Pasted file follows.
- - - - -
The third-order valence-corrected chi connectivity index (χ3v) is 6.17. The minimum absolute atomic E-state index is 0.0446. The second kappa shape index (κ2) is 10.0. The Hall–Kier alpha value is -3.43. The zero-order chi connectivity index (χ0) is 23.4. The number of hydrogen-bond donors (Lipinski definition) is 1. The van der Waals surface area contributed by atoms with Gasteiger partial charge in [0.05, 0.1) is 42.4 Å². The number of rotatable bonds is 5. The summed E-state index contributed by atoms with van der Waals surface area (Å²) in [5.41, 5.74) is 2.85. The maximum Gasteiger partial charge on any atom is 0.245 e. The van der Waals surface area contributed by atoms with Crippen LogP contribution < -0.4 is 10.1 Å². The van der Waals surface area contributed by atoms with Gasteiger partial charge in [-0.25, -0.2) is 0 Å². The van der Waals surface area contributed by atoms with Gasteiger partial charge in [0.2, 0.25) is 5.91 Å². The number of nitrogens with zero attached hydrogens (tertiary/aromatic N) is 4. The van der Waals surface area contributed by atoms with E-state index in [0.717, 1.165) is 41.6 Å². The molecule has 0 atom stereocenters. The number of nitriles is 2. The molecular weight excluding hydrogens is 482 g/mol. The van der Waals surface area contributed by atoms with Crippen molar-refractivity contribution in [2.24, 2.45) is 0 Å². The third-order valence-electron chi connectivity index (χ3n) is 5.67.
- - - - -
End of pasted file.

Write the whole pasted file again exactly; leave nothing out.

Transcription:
The third-order valence-corrected chi connectivity index (χ3v) is 6.17. The minimum absolute atomic E-state index is 0.0446. The second kappa shape index (κ2) is 10.0. The Hall–Kier alpha value is -3.43. The zero-order chi connectivity index (χ0) is 23.4. The number of hydrogen-bond donors (Lipinski definition) is 1. The van der Waals surface area contributed by atoms with Gasteiger partial charge in [0.05, 0.1) is 42.4 Å². The number of rotatable bonds is 5. The summed E-state index contributed by atoms with van der Waals surface area (Å²) in [5.41, 5.74) is 2.85. The maximum Gasteiger partial charge on any atom is 0.245 e. The van der Waals surface area contributed by atoms with Crippen LogP contribution < -0.4 is 10.1 Å². The van der Waals surface area contributed by atoms with Gasteiger partial charge in [-0.25, -0.2) is 0 Å². The van der Waals surface area contributed by atoms with Gasteiger partial charge in [0.2, 0.25) is 5.91 Å². The number of nitrogens with zero attached hydrogens (tertiary/aromatic N) is 4. The van der Waals surface area contributed by atoms with E-state index in [0.717, 1.165) is 41.6 Å². The molecule has 0 atom stereocenters. The number of nitriles is 2. The molecular weight excluding hydrogens is 482 g/mol. The van der Waals surface area contributed by atoms with Crippen molar-refractivity contribution in [2.24, 2.45) is 0 Å². The third-order valence-electron chi connectivity index (χ3n) is 5.67.